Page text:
The president of the group, Jim Hulsey, believes the Champions of Character recognition given to local residents nearly every month by the Character Council is probably the most visible work the group does. Retired from nearly three decades of television broadcast experience, as photographer, production assistant, freelance journalist and an occasional newspaper editorialist, Hulsey has called Edmond “home” periodically since 1946. He served as the president of the Edmond Neighborhood Alliance and as a council member to the Edmond YMCA and participated in a variety of committees over the years to improve the community. Hulsey is a decorated combat veteran of the Vietnam War.

The Champions of Character award is based on one of the 49 character traits established in the 1990s in a program known as Character First. That was begun by then Kimray executive Tom Hill, who worked to improve productivity and reduce workers' compensation claims for the Oklahoma City based manufacturer. In less than two years, the company reported profits were up 25 percent and workers' comp claims were down 80 percent.

The group needs your help with the Champions of Character award each month. The character trait is announced each month on their web site and in Edmond Life & Leisure. We have pledged to help the group in announcing what that trait is for the month. We need our readers to help with nominating people in our community that exemplify that month’s character trait. You can nominate someone by going to www.edmondcharacter.org/nominate. Edmond is full of folks with great character traits and we just need you to help us recognize them.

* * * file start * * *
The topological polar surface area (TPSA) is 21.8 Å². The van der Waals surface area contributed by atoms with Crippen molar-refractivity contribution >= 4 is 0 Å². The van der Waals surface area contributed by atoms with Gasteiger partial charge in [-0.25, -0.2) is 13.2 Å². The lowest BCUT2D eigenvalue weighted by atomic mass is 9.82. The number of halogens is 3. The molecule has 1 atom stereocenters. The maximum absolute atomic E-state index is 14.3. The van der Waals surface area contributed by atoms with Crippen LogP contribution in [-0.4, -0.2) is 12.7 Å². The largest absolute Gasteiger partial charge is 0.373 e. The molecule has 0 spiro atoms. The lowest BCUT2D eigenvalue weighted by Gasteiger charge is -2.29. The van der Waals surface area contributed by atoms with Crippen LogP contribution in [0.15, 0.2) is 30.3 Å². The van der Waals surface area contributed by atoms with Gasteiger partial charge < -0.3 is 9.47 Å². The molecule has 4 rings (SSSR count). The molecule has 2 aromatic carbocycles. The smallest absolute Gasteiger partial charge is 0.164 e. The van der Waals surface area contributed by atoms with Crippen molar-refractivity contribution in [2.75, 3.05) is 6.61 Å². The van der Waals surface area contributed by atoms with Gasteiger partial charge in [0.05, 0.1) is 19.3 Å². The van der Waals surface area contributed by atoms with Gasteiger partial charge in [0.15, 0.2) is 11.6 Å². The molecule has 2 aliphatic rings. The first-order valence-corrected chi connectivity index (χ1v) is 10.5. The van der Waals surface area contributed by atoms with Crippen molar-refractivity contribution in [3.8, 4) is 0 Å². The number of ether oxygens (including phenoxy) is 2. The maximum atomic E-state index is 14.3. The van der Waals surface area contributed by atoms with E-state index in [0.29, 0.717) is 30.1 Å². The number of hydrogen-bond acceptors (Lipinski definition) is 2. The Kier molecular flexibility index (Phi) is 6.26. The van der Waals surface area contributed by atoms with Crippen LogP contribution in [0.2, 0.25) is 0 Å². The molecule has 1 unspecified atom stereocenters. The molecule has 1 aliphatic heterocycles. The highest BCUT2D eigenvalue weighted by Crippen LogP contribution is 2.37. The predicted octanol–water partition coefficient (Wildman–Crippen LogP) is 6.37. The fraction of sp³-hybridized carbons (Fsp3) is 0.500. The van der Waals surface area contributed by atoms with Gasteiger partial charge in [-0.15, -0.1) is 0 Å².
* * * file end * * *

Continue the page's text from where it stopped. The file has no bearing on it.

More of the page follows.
Supported in a July 2001 city resolution by Mayor Saundra Naifeh, designating Edmond as a “City of Character,” a board of directors was established to bring the character message to Edmond. The Council is now a 501c3 not-for-profit grassroots organization incorporated by the State of Oklahoma since July 2003, and in 2004 was recognized for its exempt status under the Internal Revenue Service Code.  The council is a local Edmond agency made up entirely by volunteers from different career areas whose focus is reserved for the Edmond area alone.  The character council also helps out on school campuses, where leaders want students to avoid negative behaviors such as bullying, tardiness, cheating and disrespect for teachers.

Since 2003, the Council’s primary initiative has been to sponsor character-based education to area schools, the first being Central Middle School, where 15 educators received the training at no cost to the school. Since that time, additional area schools expressed their desire to receive the training. The character based education training is now open to each Edmond area school, elementary, secondary, high school, both public and private.  They have also made allowances for parent volunteers at these schools to receive the training. The training fee, materials, a lunch and compensation for any substitute teachers that may be required while educators attend the half-day training, are paid for. The only investment from the educators is their time. Traditionally, they have held these trainings in September, but as of 2011 moved the date to sometime in November.

Here is what some of the over 400 area educators that have participated in the trainings since 2003 have to say:
“We need this in our schools! By-and-large, kids aren’t getting this from home.”
“The materials are great. It was very organized and will be useful to staff.”
“The character traits will give enrichment to what I am doing now.”
“Getting to the heart of the child is the heart of education. These issues of character deal with the heart. When a heart is changed for the right reasons, they are more successful in life.”